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Dissent, Injustice, and the Meanings of America

Dissent, Injustice, and the Meanings of America - 99 edition

ISBN13: 978-0691070230

Cover of Dissent, Injustice, and the Meanings of America 99 (ISBN 978-0691070230)
ISBN13: 978-0691070230
ISBN10: 0691070237
Edition: 99
Copyright: 1999
Publisher: Princeton University Press
Published: 1999
International: No

Dissent, Injustice, and the Meanings of America - 99 edition

ISBN13: 978-0691070230

Steven H. Shiffrin

ISBN13: 978-0691070230
ISBN10: 0691070237
Edition: 99
Copyright: 1999
Publisher: Princeton University Press
Published: 1999
International: No
Summary

Americans should not just tolerate dissent. They should encourage it. In this provocative and wide-ranging book, Steven Shiffrin makes this case by arguing that dissent should be promoted because it lies at the heart of a core American value: free speech. He contends, however, that the country's major institutions--including the Supreme Court and the mass media--wrongly limit dissent. And he reflects on how society and the law should change to encourage nonconformity.

Shiffrin is one of the country's leading first-amendment theorists. He advances his dissent-based theory of free speech with careful reference to its implications for such controversial topics of constitutional debate as flag burning, cigarette advertising, racist speech, and subsidizing the arts. He shows that a dissent-based approach would offer strong protection for free speech--he defends flag burning as a legitimate form of protest, for example--but argues that it would still allow for certain limitations on activities such as hate speech and commercial speech. Shiffrin adds that a dissent-based approach reveals weaknesses in the approaches to free speech taken by postmodernism, Republicanism, deliberative democratic theory, outsider jurisprudence, and liberal theory.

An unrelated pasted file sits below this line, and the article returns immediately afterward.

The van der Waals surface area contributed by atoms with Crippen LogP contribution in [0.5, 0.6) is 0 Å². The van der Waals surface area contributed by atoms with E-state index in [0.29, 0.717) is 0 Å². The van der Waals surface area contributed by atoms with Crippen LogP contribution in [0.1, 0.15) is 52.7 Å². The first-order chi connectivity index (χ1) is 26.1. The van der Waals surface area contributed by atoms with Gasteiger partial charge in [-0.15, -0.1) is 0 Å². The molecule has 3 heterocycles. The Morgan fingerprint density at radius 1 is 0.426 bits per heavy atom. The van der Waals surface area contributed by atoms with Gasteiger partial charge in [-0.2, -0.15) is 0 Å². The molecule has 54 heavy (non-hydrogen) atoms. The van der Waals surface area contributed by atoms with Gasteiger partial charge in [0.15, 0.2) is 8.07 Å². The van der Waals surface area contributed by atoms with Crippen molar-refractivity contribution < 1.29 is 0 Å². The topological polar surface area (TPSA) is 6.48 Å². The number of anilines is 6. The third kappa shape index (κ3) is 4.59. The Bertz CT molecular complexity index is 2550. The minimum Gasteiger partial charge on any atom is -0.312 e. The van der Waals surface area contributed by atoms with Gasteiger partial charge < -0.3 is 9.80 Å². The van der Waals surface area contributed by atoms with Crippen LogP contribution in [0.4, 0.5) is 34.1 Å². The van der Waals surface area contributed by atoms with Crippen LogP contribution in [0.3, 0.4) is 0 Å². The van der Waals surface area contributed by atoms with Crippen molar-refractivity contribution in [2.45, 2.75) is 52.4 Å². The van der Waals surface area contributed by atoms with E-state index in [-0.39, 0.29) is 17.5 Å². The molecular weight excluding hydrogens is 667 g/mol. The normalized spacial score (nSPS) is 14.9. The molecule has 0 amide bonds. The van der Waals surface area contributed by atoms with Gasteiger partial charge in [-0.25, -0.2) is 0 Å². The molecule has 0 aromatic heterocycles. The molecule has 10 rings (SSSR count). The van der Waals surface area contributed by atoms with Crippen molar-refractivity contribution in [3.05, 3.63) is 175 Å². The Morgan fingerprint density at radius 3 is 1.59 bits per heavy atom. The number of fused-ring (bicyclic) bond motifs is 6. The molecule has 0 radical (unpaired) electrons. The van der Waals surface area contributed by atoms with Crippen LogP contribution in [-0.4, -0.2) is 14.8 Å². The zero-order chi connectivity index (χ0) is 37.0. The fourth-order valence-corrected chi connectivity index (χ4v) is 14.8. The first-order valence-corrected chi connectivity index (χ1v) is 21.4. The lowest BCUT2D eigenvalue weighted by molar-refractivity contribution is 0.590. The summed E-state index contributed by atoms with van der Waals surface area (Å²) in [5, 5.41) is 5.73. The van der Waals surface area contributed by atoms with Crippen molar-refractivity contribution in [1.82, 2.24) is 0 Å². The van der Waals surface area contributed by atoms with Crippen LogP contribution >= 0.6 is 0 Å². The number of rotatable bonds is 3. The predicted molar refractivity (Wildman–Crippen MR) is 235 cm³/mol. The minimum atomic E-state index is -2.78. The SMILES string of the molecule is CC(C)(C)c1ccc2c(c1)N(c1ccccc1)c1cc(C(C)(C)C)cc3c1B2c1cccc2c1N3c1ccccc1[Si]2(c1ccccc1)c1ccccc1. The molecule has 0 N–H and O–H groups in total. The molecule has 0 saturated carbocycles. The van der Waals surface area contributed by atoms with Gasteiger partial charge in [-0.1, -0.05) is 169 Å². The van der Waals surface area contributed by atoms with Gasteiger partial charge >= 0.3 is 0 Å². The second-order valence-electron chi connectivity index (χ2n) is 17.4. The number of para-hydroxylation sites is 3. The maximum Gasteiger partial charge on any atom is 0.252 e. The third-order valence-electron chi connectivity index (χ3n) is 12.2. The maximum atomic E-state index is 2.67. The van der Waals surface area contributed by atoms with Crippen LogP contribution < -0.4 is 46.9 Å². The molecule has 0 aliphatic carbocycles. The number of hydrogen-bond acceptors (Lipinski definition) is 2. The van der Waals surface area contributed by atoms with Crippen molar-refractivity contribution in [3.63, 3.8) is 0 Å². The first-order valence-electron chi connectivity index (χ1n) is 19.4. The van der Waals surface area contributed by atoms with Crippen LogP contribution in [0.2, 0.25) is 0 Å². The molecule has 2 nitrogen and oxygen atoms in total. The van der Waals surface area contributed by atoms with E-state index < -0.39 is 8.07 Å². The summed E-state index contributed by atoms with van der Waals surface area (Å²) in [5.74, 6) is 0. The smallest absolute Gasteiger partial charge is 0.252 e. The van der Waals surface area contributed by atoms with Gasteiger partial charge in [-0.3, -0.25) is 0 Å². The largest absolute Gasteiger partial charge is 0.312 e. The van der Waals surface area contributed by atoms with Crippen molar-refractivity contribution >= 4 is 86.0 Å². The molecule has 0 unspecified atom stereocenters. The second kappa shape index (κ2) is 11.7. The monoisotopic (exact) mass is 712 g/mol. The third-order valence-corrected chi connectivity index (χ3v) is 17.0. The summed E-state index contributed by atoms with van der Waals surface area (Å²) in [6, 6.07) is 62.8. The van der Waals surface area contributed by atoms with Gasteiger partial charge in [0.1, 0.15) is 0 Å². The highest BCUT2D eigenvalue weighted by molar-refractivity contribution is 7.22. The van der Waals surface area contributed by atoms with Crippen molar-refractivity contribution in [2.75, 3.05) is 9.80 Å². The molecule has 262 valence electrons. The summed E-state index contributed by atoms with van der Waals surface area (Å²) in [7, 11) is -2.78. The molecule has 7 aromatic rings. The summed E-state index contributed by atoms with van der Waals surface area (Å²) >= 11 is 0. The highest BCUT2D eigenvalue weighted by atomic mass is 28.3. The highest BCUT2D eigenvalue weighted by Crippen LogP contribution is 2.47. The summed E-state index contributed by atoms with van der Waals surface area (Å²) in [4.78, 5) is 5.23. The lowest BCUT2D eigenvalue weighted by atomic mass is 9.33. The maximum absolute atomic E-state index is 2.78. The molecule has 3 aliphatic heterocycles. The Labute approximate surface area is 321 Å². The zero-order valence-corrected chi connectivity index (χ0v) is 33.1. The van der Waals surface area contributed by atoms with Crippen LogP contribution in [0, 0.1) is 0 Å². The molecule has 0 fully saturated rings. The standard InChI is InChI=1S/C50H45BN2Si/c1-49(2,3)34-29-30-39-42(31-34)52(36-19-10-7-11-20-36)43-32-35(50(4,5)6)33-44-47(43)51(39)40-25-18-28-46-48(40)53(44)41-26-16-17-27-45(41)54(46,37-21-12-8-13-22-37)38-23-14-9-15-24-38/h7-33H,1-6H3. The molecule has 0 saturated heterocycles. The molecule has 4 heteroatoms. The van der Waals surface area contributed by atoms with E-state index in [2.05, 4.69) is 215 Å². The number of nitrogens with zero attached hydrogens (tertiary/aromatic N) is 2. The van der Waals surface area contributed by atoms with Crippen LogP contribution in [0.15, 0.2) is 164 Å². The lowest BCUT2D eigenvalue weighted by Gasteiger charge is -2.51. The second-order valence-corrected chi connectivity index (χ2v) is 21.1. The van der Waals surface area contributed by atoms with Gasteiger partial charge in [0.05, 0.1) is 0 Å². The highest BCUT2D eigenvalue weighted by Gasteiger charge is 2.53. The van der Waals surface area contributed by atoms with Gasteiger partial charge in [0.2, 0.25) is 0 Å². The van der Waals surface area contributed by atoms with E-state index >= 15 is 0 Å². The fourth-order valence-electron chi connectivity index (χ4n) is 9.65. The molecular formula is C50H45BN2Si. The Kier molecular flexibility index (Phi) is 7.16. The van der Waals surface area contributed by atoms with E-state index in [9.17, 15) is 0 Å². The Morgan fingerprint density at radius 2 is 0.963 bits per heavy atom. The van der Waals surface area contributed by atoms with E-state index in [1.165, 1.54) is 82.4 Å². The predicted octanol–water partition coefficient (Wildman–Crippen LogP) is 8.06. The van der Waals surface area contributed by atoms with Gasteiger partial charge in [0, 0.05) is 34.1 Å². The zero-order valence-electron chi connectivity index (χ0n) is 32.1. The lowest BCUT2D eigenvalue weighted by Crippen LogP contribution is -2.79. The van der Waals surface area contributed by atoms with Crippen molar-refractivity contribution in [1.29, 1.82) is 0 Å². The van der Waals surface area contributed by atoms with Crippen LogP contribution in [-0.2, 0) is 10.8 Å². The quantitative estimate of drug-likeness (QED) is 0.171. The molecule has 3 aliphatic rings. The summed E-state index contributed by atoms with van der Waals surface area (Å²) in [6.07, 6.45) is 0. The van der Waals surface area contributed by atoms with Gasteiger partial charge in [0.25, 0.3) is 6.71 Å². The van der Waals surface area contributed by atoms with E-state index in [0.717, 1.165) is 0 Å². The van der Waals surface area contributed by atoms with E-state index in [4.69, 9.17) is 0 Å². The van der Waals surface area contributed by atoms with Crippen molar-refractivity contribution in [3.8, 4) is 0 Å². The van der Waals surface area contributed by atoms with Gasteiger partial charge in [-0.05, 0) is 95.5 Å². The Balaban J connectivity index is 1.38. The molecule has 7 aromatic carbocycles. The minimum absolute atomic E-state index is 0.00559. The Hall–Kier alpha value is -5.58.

Throughout the book, Shiffrin emphasizes the social functions of dissent: its role in combating injustice and its place in cultural struggles over the meanings of America. He argues, for example, that if we took a dissent-based approach to free speech seriously, we would no longer accept the unjust fact that public debate is dominated by the voices of the powerful and the wealthy. To ensure that more voices are heard, he argues, the country should take such steps as making defamation laws more hospitable to criticism of powerful people, loosening the grip of commercial interests on the media, and ensuring that young people are taught the importance of challenging injustice.

Powerfully and clearly argued, Shiffrin's book is a major contribution to debate about one of the most important subjects in American public life.

Author Bio

Shiffrin, Steven H. : Cornell University

Steven H. Shiffrin is Professor of Law at Cornell University. He is the author of The First Amendment, Democracy, and Romance (paperback available from Princeton) and the coauthor of Constitutional Law: Cases-Comments-Questions and The First Amendment: Cases-Comments-Questions.

Table of Contents

Acknowledgments
Introduction
Pt. 1 The Meanings of America
I The First Amendment and the Meaning of America
II Cigarettes, Alcohol, and Advertising
III Racist Speech, Outsider Jurisprudence, and the Meaning of America
Pt. 2 Combating Injustice
IV Dissent and Injustice
V The Politics of Free Speech
Notes
Index

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